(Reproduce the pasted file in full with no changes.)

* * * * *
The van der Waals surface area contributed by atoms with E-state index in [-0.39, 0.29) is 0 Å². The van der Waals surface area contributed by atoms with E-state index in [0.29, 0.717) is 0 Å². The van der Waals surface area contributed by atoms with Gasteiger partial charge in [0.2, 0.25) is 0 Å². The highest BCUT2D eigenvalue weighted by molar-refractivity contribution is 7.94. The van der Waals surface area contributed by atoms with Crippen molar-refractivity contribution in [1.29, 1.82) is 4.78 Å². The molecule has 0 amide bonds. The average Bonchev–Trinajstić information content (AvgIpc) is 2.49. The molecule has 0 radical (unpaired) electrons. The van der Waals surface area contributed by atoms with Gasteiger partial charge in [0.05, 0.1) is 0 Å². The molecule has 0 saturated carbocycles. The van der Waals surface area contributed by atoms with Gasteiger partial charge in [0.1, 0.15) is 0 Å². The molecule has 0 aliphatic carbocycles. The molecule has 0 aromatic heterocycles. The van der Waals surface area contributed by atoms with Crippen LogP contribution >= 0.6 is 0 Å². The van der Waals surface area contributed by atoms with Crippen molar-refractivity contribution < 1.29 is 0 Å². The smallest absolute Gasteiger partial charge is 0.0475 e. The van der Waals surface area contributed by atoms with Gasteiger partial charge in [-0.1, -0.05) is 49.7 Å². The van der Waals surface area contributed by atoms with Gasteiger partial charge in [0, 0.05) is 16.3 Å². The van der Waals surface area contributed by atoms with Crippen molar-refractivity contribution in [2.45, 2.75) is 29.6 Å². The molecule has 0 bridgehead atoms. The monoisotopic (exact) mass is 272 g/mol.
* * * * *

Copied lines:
The van der Waals surface area contributed by atoms with E-state index in [-0.39, 0.29) is 0 Å². The van der Waals surface area contributed by atoms with E-state index in [0.29, 0.717) is 0 Å². The van der Waals surface area contributed by atoms with Gasteiger partial charge in [0.2, 0.25) is 0 Å². The highest BCUT2D eigenvalue weighted by molar-refractivity contribution is 7.94. The van der Waals surface area contributed by atoms with Crippen molar-refractivity contribution in [1.29, 1.82) is 4.78 Å². The molecule has 0 amide bonds. The average Bonchev–Trinajstić information content (AvgIpc) is 2.49. The molecule has 0 radical (unpaired) electrons. The van der Waals surface area contributed by atoms with Gasteiger partial charge in [0.05, 0.1) is 0 Å². The molecule has 0 saturated carbocycles. The van der Waals surface area contributed by atoms with Gasteiger partial charge in [0.1, 0.15) is 0 Å². The molecule has 0 aliphatic carbocycles. The molecule has 0 aromatic heterocycles. The van der Waals surface area contributed by atoms with Crippen LogP contribution >= 0.6 is 0 Å². The van der Waals surface area contributed by atoms with Crippen molar-refractivity contribution < 1.29 is 0 Å². The smallest absolute Gasteiger partial charge is 0.0475 e. The van der Waals surface area contributed by atoms with Gasteiger partial charge in [-0.1, -0.05) is 49.7 Å². The van der Waals surface area contributed by atoms with Gasteiger partial charge in [0, 0.05) is 16.3 Å². The van der Waals surface area contributed by atoms with Crippen molar-refractivity contribution in [2.45, 2.75) is 29.6 Å². The molecule has 0 bridgehead atoms. The monoisotopic (exact) mass is 272 g/mol.